On a recent trip to Florida, I dug deeper into six St. Augustine hidden gems. I found that Florida’s oldest colonial city is chock full of special sites. I’m not covering the standard sights St. Augustine is known for in this post. Most know that St. Augustine for the Fountain of Youth and for the Spanish Colonial cathedral and old town. While that part of town certainly deserves a visit, it’s the Gilded Age history that appealed to me most.
Start With an Homage to The Gilded Age King of St. Augustine
Florida wouldn’t be Florida without Henry Flagler, and it all started in St. Augustine. Flagler brought the railroad to St. Augustine, and railroad customers needed somewhere to stay. Flagler satisfied that need with the Ponce de Leon hotel, a Spanish Renaissance marvel. The hotel now serves as the hallmark building of Flagler College.
You can take a tour of the college, but my favorite part of the experience was outside in the courtyard. Imagine my surprise when, at the top of the hour, what I thought were church bells clanged the tune to “Michelle” by the Beatles! The bells’ selections range from the Fab Four to Star Wars. The Flagler College bells “perform” hourly and are not to be missed.
Villa Zorayda: Alhambra Speakeasy?
Henry Flagler gets the credit for bringing tourism to Florida, and with good reason. However, I would argue that Franklin Smith, the mind behind the Villa Zorayda (83 King Street), deserves a place in history as well. Smith, a wealthy Bostonian, built the Alhambra-in-miniature in 1883 as a winter getaway.
Flagler, a friend of Smith’s, observed the Moorish influence and replicated the style in his own Ponce de Leon hotel across the street. The two then inspired other Spanish Renaissance buildings, furthering Flagler’s wish to make St. Augustine a tourism capital.
Imagine Boardwalk Empire dropped onto Seville, Spain and you’ve got an idea of what I found at Villa Zorayda. Historic replicas say more about the replicator than the history, and Villa Zorayda is no exception. Smith loved Washington Irving’s Tales of the Alhambra, which romanticized the Moors, and named the mansion after one of the characters in the novel.
I can’t imagine what the original inhabitants of the Alhambra would have thought of this “homage”, which played fast and loose with their interpretation. For one, the color palate of Tiffany box green, Pepto Bismol pink, and Royal blue would have been very out of place in southern Spain.
And then there’s the uses to which the Villa Zorayda was put. In 1904 it was converted into a private club which featured gambling, dancing and flouting the law during prohibition. There’s even a roulette wheel displayed among a dazzling display of 18th and 19th century Arabian artifacts and other oddities.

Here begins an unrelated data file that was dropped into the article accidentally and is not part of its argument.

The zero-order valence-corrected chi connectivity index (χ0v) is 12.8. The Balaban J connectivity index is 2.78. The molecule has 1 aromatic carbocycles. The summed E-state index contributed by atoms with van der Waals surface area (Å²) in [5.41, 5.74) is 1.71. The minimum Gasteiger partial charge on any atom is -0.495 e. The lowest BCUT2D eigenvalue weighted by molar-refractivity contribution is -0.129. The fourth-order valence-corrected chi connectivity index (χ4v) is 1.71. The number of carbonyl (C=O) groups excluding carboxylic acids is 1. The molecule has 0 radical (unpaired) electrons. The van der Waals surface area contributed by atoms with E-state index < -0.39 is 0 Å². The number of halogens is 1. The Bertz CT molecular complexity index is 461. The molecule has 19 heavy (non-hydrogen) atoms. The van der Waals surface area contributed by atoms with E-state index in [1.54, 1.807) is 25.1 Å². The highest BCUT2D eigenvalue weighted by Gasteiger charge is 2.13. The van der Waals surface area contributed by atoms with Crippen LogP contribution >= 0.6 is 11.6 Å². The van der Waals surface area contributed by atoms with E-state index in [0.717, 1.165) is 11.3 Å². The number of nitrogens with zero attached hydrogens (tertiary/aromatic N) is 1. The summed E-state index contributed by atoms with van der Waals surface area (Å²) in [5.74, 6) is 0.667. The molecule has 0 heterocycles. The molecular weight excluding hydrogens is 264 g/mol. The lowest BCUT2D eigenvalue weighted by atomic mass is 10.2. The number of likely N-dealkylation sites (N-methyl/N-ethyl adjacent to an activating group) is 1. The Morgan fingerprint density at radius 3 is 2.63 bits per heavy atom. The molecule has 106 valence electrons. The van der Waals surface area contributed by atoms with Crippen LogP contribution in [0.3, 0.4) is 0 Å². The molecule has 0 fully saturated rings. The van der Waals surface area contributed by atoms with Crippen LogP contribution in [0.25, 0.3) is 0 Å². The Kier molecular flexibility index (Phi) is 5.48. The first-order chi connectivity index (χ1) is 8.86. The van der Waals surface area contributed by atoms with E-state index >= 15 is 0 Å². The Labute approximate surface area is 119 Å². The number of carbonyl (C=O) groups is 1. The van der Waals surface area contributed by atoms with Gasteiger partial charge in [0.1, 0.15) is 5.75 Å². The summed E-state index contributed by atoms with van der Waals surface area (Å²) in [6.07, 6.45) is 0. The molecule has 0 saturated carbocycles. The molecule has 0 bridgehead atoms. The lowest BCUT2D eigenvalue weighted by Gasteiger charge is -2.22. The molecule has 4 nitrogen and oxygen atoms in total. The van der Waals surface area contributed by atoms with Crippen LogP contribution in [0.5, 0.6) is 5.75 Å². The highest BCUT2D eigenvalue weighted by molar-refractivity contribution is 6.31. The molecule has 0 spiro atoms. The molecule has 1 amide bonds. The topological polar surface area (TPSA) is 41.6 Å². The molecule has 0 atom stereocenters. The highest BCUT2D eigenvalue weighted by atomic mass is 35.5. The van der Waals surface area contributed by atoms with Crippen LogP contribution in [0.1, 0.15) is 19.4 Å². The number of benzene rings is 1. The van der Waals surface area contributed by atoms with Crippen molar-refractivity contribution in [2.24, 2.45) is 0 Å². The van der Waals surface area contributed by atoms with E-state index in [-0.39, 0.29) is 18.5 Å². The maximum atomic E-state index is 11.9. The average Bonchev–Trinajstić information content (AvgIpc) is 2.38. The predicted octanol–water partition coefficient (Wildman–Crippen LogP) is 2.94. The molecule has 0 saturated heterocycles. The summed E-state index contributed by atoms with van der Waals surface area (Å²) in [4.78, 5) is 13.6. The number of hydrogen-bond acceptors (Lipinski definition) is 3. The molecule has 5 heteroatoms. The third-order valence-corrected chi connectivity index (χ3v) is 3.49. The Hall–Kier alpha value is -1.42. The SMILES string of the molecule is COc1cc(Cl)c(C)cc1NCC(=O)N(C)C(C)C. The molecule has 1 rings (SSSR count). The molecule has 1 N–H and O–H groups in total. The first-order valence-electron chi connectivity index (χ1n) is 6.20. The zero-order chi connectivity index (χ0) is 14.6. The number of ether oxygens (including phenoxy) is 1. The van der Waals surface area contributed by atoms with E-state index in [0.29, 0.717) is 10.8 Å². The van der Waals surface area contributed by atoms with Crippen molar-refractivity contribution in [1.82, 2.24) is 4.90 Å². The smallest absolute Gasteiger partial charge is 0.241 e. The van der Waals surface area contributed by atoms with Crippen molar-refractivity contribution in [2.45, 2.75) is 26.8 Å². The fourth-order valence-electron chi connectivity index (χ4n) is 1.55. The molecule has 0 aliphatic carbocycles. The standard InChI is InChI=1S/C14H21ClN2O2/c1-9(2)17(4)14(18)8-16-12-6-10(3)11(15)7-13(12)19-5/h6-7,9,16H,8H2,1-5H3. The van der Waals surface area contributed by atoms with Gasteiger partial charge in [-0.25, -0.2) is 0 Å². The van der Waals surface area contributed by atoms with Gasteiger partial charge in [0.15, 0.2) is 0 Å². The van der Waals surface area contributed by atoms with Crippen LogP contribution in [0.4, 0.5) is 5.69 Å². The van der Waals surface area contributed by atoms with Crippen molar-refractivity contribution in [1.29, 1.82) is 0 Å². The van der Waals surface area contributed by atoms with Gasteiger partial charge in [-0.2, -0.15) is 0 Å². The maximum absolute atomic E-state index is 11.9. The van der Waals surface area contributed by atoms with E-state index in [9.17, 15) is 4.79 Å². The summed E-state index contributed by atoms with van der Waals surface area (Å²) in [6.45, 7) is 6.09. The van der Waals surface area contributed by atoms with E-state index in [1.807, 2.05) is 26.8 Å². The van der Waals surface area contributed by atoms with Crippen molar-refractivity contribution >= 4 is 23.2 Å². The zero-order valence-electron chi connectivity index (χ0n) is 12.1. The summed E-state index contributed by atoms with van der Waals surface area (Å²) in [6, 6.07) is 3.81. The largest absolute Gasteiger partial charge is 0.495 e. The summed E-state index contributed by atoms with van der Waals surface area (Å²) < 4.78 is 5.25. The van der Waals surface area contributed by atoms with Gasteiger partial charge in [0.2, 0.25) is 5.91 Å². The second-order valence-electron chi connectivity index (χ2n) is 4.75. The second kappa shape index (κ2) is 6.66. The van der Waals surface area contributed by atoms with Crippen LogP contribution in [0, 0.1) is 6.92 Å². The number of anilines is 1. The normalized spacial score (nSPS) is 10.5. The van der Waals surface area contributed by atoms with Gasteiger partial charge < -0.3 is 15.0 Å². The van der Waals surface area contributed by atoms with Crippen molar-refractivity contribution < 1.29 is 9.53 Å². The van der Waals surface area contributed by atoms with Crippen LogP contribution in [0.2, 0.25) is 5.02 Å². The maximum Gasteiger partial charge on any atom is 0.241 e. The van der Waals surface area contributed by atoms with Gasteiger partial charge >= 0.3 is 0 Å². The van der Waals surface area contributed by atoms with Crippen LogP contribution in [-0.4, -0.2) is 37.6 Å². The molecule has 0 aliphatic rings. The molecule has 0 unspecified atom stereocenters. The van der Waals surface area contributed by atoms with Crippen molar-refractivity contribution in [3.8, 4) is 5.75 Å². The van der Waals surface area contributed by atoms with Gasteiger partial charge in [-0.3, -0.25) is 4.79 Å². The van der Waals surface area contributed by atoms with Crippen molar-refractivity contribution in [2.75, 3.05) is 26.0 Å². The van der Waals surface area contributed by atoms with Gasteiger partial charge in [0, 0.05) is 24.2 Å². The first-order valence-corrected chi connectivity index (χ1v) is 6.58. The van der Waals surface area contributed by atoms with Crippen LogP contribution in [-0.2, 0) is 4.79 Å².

I recommend arriving at Villa Zorayda at opening for two reasons. One, you might get a chance, as I did, to spend some time with the curator, James Byles. He brought the building to life as the included audio guide never could. Two, all-day parking is included with museum admission.
Building on the Prohibition Theme
If you would like to recreate the Boardwalk Empire experience, head to the St. Augustine Distillery (112 Riberia Street). While I wasn’t a fan of their rum (it’s aged for less than a year while I prefer older rums), the New World Gin was a hit with Deal Dad. He reported that the taste was much different from a traditional gin such as Bombay Sapphire. The New World Gin featured strong orange notes that Deal Dad deemed great for summertime.
Another fun tasting room is right down the street from Villa Zorayda. The Ancient Olive at 47 King Street pours generous samples of artisan olive oils and vinegars. I took home a cinnamon pear vinegar that is terrific on vanilla ice cream.
The Lightner Museum: Tiffany and Turkish Baths
I could have moved into the Lightner Museum. If you are a fan of marble statuary, stained glass cherubs or are a hotel geek like I am the Lightner Museum (75 King Street) will feel like your Dream House.
Another Flagler Spanish Renaissance revival marvel, the Lightner Museum began life as The Alcazar Hotel (yes, after the Alcazar in Seville, Spain) in 1888. The hotel was state of the art, featuring the world’s largest indoor swimming pool, Turkish baths and a bowling alley. The museum kept the baths in original condition and they are fascinating. They even have a period swimming costume.
Be sure to request the scavenger hunt if you are traveling with kids. The museum brings a Victorian shopping court to life and I saw families searching through the “shops” to complete the hunt. Who am I kidding? I did the scavenger hunt, too.
There’s More to the Lightner Museum Than Artifacts
The Cafe Alcazar is yet another of St. Augustine hidden gems. Tucked into the back of the Lightner Museum, the restaurant occupies space formerly held by the Alcazar Hotel’s swimming pool. A live pianist lured me into the Cafe Alcazar I and am so glad I visited.
I generally have low expectations of museum cafe cuisine. However, The Cafe Alcazar defied expectations with a surprising menu that contains a strong Greek influence. It turns out a Greek family owns the care and brought their ancestors’ recipes to the table. I enjoyed a golden avgolemono soup, the striking color due to a lemon-egg broth. I had never tried the Greek specialty before and now will seek it out.
I’m already planning another visit to St. Augustine hidden gems and would love to hear about your hidden gems. Please share in the comments.